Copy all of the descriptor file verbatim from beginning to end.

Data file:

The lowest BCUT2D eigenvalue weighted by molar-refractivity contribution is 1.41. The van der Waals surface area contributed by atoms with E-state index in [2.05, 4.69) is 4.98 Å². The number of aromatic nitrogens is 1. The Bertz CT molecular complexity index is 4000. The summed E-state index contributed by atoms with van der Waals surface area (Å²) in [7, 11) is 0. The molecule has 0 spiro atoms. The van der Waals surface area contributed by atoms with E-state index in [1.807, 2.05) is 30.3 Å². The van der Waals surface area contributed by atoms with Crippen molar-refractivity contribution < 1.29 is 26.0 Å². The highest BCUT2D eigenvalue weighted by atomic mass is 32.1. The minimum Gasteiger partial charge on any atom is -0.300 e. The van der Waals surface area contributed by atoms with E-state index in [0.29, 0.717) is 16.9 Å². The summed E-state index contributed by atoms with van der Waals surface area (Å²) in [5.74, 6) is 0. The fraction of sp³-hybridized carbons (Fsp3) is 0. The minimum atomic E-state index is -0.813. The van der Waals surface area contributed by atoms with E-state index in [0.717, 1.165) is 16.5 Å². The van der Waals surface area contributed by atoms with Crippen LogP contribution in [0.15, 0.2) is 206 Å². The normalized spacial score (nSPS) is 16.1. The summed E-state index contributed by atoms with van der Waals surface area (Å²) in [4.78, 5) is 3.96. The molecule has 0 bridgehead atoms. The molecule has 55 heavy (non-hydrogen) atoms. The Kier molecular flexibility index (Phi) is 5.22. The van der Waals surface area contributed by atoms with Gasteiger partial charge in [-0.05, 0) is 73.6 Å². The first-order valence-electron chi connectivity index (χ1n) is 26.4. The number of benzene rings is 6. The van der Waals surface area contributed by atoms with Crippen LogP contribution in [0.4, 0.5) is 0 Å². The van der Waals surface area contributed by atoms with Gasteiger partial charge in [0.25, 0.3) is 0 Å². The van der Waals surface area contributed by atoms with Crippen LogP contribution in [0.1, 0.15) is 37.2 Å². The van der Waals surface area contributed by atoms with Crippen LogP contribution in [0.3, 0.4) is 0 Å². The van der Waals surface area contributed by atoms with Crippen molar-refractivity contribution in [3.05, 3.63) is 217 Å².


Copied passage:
The lowest BCUT2D eigenvalue weighted by molar-refractivity contribution is 1.41. The van der Waals surface area contributed by atoms with E-state index in [2.05, 4.69) is 4.98 Å². The number of aromatic nitrogens is 1. The Bertz CT molecular complexity index is 4000. The summed E-state index contributed by atoms with van der Waals surface area (Å²) in [7, 11) is 0. The molecule has 0 spiro atoms. The van der Waals surface area contributed by atoms with E-state index in [1.807, 2.05) is 30.3 Å². The van der Waals surface area contributed by atoms with Crippen molar-refractivity contribution < 1.29 is 26.0 Å². The highest BCUT2D eigenvalue weighted by atomic mass is 32.1. The minimum Gasteiger partial charge on any atom is -0.300 e. The van der Waals surface area contributed by atoms with E-state index in [0.29, 0.717) is 16.9 Å². The summed E-state index contributed by atoms with van der Waals surface area (Å²) in [5.74, 6) is 0. The fraction of sp³-hybridized carbons (Fsp3) is 0. The minimum atomic E-state index is -0.813. The van der Waals surface area contributed by atoms with E-state index in [0.717, 1.165) is 16.5 Å². The van der Waals surface area contributed by atoms with Crippen LogP contribution in [0.15, 0.2) is 206 Å². The normalized spacial score (nSPS) is 16.1. The summed E-state index contributed by atoms with van der Waals surface area (Å²) in [4.78, 5) is 3.96. The molecule has 0 bridgehead atoms. The molecule has 55 heavy (non-hydrogen) atoms. The Kier molecular flexibility index (Phi) is 5.22. The van der Waals surface area contributed by atoms with Gasteiger partial charge in [-0.05, 0) is 73.6 Å². The first-order valence-electron chi connectivity index (χ1n) is 26.4. The number of benzene rings is 6. The van der Waals surface area contributed by atoms with Crippen LogP contribution in [0.4, 0.5) is 0 Å². The van der Waals surface area contributed by atoms with Gasteiger partial charge in [0.25, 0.3) is 0 Å². The van der Waals surface area contributed by atoms with Crippen LogP contribution in [0.1, 0.15) is 37.2 Å². The van der Waals surface area contributed by atoms with Crippen LogP contribution in [0.3, 0.4) is 0 Å². The van der Waals surface area contributed by atoms with Crippen molar-refractivity contribution in [3.05, 3.63) is 217 Å².